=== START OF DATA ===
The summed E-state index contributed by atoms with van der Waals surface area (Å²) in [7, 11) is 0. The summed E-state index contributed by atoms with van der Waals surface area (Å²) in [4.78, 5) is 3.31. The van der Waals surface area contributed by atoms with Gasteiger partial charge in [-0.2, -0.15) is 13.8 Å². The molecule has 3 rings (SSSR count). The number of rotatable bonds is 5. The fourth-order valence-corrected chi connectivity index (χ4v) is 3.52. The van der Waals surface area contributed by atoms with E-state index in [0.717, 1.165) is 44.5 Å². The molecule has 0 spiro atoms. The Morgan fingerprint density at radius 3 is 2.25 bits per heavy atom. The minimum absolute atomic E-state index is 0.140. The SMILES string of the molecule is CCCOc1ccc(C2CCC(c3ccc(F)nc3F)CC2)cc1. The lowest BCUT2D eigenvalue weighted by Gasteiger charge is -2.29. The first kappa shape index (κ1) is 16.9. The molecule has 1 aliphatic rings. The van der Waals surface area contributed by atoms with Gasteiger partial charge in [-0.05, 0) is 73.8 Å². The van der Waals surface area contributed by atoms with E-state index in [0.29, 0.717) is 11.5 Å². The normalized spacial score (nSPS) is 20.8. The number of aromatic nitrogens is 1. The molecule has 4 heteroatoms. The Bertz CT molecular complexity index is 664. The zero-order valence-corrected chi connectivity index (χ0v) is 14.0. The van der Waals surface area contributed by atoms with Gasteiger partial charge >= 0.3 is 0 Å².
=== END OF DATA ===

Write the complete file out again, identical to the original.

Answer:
The summed E-state index contributed by atoms with van der Waals surface area (Å²) in [7, 11) is 0. The summed E-state index contributed by atoms with van der Waals surface area (Å²) in [4.78, 5) is 3.31. The van der Waals surface area contributed by atoms with Gasteiger partial charge in [-0.2, -0.15) is 13.8 Å². The molecule has 3 rings (SSSR count). The number of rotatable bonds is 5. The fourth-order valence-corrected chi connectivity index (χ4v) is 3.52. The van der Waals surface area contributed by atoms with E-state index in [0.717, 1.165) is 44.5 Å². The molecule has 0 spiro atoms. The Morgan fingerprint density at radius 3 is 2.25 bits per heavy atom. The minimum absolute atomic E-state index is 0.140. The SMILES string of the molecule is CCCOc1ccc(C2CCC(c3ccc(F)nc3F)CC2)cc1. The lowest BCUT2D eigenvalue weighted by Gasteiger charge is -2.29. The first kappa shape index (κ1) is 16.9. The molecule has 1 aliphatic rings. The van der Waals surface area contributed by atoms with Gasteiger partial charge in [-0.05, 0) is 73.8 Å². The van der Waals surface area contributed by atoms with E-state index in [0.29, 0.717) is 11.5 Å². The normalized spacial score (nSPS) is 20.8. The number of aromatic nitrogens is 1. The molecule has 4 heteroatoms. The Bertz CT molecular complexity index is 664. The zero-order valence-corrected chi connectivity index (χ0v) is 14.0. The van der Waals surface area contributed by atoms with Gasteiger partial charge >= 0.3 is 0 Å².